Hoping that the grape leaves wouldn't actually need to be cooked after stuffing, despite the directions I read in several different recipes, I tried them both steamed and not. The bad news is that steaming really does improve the texture of the stuffed leaves. The good news is that after steaming, they are really, really good. And steaming is actually a very quick process.
I feel like I should be giving a host of instructions about how to roll, blanch, fill, etc. the grape leaves, but it is a fairly intuitive process, and rather forgiving, to boot. It is important to separate the leaves after removing them from the brine, and it's also essential to blanch them, to remove some of their saltiness and make them pliable for rolling. I like to blanch the leaves 5 or so at a time, leaving them in the water for 10-15 seconds and then removing them to a baking tray covered in paper towels. Then it's just stuff, roll, steam, and enjoy.
I served these as a main part of my meal, but they would also make fantastic appetizers at a larger get-together. They also make a great and healthy breakfast or lunch, straight from the fridge. Not that I would know. The recipe below is good for about 25 stuffed grape leaves, but can be easily doubled. They go down easy, and keep well for a few days, so make plenty!
Millet and Almond Stuffed Grape Leaves
2 c. cooked millet
1/4 c. chopped almonds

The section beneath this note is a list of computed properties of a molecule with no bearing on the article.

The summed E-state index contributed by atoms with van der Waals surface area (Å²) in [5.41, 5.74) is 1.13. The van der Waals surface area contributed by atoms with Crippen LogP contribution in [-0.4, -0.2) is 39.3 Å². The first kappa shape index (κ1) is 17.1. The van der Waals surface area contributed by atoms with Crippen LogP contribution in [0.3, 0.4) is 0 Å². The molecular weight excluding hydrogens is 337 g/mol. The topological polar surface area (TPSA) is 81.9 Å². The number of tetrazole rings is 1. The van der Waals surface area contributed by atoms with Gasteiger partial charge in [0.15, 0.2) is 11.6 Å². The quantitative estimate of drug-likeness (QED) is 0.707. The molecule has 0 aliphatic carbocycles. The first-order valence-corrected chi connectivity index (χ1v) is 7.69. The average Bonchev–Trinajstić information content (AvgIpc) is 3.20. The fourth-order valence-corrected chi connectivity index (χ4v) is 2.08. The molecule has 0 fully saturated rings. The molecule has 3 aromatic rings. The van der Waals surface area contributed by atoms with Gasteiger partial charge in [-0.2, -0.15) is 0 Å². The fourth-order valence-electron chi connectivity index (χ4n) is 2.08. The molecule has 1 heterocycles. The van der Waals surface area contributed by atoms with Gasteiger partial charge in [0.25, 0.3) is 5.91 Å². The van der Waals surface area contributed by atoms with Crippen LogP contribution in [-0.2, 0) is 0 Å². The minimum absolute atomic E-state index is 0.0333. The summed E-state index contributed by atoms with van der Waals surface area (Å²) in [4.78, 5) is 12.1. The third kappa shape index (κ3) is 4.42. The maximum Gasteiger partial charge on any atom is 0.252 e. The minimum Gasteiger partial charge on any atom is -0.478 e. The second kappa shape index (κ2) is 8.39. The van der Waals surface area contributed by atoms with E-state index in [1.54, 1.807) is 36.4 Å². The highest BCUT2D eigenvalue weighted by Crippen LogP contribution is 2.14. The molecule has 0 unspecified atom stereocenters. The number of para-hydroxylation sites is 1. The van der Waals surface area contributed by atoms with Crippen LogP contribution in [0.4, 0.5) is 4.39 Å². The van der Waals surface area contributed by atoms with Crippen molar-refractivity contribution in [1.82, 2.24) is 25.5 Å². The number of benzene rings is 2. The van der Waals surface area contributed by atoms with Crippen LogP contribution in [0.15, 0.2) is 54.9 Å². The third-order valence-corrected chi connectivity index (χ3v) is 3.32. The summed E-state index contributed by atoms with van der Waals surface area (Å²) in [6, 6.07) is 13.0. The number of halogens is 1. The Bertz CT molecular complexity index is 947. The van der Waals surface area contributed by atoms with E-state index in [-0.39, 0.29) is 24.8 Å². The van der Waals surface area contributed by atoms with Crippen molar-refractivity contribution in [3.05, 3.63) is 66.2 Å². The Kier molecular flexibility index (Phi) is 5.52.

2 tbs. dried currants
1 heaping tbs. each chopped mint and dill
1/2 tsp. salt
1/4 tsp. smoked paprika
1/4 tsp. cinnamon
1/4 tsp. oregano
1 tbs. olive oil
2 tbs. tomato paste
1 tsp. warm water
juice of 1 lemon
1 shallot, finely diced
1 oz. goat or feta cheese
30-40 grape leaves
To prepare filling: Combine millet, almonds, herbs, currants, shallot, spices, oil, and lemon juice in a large bowl. In a small bowl, combine tomato paste with about 1 tsp. warm water, or enough to make it the consistency of ketchup. Add tomato paste to millet mixture and stir to combine thoroughly. Crumble the cheese into the filling and mix well. Taste and adjust seasonings.
To prepare grape leaves: Remove grape leaves from jar and separate, setting aside damaged or torn leaves (don't throw out). Blanch in boiling water, 5 at a time, for about 10-15 seconds. Drain on paper towels. Place leaf veiny side up, with stem end facing you. Mound a heaping spoonful of filling in center of leaf. Roll leaf by pulling bottom over filling, then folding in the sides, and then rolling to create a spring roll-like shape. Repeat with remaining filling and leaves.
To steam leaves: Lightly oil a dutch oven and cover bottom completely with a layer of unused or damaged grape leaves. Arrange stuffed leaves on top in a single layer. Add water to the pot until the stuffed leaves are half-submerged. Cover the pot and place over medium-low heat, then steam for about 15 minutes. Stuffed leaves should be tender and slightly wrinkled. Remove the stuffed grape leaves from the pot and allow to cool. Serve immediately or store in the refrigerator.